Jack Welch recently wrote about this unique question, Do You Have a Jerk Problem. While I never worked for Jack directly, I did work for his #2 man Larry Bossidy, who came and ran AlliedSignal/Honeywell quite successfully for many years. Many of Jack’s philosophies, including his four types of employees, were engrained in our culture with Larry.
Twice a year managers were engaged in a process whereby we classified every employee into one of these four types of employees (without using Jack’s now more colorful titles):
- Winners: Good behaviors and results
- Show them the door: poor behaviors and results
- Second chancers: good behaviors and poor results
- Jerks: good results but poor behaviors
Classifying them this way simplified the focus of where we must spend out time developing each employee. The toughest challenge, as Jack points out in the article, are the jerks.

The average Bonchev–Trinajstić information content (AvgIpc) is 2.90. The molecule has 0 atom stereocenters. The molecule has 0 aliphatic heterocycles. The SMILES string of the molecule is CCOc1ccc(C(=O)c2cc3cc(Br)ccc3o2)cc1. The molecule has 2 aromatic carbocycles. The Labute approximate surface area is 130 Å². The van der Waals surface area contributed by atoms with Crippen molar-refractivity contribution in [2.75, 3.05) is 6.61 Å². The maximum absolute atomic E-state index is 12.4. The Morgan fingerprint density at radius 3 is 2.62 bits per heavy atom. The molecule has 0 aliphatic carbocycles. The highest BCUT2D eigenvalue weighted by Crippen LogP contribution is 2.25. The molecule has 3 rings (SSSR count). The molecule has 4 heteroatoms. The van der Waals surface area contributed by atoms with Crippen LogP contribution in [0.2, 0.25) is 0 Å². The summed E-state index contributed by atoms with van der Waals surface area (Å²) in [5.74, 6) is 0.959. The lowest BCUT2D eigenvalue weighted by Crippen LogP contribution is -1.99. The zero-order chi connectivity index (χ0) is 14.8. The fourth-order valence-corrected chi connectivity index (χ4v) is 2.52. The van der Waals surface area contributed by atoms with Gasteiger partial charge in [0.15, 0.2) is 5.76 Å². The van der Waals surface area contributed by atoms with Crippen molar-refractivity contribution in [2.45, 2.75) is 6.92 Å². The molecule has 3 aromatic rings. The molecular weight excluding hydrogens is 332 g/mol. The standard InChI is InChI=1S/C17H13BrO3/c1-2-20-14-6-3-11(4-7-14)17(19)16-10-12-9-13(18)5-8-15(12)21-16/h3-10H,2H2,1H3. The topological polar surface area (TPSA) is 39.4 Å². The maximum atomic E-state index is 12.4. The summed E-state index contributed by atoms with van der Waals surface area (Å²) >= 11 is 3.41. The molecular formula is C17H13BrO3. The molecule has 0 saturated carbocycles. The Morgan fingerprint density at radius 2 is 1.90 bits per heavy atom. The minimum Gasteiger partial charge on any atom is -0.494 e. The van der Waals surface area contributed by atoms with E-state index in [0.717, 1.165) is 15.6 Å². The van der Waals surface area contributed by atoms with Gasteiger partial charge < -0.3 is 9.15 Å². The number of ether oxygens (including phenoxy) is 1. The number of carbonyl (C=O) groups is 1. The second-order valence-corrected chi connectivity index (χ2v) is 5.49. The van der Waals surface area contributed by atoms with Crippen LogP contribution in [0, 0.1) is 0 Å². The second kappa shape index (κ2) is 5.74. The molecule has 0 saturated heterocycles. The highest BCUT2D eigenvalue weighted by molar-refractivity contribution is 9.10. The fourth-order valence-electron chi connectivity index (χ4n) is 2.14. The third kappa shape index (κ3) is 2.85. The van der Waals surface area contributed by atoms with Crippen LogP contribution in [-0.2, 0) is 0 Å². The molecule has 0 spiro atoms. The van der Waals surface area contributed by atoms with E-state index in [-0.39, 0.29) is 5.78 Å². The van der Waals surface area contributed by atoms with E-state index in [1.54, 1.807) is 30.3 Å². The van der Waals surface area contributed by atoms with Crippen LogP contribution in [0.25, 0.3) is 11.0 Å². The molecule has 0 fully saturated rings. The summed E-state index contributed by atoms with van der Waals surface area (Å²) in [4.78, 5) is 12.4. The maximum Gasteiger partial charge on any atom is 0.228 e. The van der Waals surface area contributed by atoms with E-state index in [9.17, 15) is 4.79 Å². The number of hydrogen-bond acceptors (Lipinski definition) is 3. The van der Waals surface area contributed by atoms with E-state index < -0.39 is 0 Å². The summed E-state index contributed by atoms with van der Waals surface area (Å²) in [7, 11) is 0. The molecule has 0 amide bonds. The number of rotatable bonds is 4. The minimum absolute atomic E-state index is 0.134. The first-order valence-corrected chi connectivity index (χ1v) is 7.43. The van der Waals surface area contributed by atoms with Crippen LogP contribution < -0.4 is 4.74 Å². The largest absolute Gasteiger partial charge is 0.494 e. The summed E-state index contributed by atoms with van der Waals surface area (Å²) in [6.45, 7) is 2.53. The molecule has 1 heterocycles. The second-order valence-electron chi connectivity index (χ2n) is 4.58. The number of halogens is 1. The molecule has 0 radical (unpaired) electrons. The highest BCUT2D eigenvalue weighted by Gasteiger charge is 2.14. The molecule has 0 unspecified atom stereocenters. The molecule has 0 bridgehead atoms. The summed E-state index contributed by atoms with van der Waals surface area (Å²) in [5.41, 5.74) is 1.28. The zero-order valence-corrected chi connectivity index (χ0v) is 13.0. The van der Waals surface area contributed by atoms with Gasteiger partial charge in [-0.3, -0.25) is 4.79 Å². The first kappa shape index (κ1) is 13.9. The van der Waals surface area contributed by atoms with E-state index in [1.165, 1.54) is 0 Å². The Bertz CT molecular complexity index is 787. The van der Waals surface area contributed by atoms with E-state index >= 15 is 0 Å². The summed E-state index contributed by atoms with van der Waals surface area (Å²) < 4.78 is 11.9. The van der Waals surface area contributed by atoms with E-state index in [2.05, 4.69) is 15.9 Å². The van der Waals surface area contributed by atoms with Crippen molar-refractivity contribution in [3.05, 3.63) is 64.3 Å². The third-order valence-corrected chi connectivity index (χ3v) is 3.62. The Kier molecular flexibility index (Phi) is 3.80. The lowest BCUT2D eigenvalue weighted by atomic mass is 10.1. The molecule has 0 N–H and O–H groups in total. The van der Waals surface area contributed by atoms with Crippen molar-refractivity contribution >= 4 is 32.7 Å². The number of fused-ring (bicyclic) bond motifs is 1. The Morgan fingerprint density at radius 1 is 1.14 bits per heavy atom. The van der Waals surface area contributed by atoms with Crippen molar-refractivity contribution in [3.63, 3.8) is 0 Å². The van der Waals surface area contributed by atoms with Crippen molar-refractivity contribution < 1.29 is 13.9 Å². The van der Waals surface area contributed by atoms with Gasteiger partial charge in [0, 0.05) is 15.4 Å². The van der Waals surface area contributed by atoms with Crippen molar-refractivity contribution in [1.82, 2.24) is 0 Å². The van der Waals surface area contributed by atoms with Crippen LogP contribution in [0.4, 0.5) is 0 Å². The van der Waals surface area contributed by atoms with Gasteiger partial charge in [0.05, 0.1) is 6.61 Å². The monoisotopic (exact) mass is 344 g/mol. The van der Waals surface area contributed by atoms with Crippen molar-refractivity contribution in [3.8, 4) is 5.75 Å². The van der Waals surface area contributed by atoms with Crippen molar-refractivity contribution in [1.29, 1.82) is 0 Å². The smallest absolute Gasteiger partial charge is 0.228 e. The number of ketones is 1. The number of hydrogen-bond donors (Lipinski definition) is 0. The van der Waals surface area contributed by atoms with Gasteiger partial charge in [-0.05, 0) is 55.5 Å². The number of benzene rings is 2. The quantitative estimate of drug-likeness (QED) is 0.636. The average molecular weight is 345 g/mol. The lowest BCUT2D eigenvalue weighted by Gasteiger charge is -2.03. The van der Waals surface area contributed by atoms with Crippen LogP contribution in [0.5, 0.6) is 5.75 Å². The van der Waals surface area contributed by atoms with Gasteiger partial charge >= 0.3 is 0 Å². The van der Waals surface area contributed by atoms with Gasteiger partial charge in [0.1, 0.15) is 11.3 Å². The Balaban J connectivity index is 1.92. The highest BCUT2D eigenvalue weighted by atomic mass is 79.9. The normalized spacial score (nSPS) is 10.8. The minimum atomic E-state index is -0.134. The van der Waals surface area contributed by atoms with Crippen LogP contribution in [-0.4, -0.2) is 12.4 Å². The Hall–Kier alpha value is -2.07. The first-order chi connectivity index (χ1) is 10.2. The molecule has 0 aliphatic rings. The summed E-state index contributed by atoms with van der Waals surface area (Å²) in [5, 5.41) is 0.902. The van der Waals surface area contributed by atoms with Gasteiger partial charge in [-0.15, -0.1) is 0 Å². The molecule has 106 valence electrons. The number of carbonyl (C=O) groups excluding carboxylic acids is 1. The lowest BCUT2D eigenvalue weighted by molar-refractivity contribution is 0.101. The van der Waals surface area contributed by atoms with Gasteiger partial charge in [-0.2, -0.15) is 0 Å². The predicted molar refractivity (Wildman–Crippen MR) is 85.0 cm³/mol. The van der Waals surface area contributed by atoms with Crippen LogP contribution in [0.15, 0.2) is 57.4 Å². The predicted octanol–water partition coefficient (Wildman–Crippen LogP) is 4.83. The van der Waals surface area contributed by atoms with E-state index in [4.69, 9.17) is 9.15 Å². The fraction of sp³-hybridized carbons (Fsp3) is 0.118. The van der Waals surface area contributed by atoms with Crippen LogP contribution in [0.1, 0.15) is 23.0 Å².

These high performers can be mean, secretive, or arrogant. Very often they kiss up and kick down.
Frequently, these types of employees are left alone because it seems dangerous to deal with them. The right answer isn’t necessarily booting them out the door, but neither can we ignore jerks. Working with them requires a more studied approach. The proper course of action with each may differ depending on their personality and work style. The only good answer is that a manager needs to be open and direct and willing to put the effort in to helping them change.
Dealing with type 4 employees can be one of a manager’s greatest challenges. Yes these conversations are extraordinarily difficult, but you must lead. Leadership is hard and takes a real commitment to spend the time necessary to drive change.
David Chase, Managing Partner at Advanced CFO Solutions, has experience in small to medium private companies and large public companies as a senior operational and financial leader. With 15 years in finance, a CFO of multiple entities and divisional EVP experience, Dave has a breadth of experience. Dave has led or been instrumental in raising multiple rounds of equity and debt in excess of $450 million.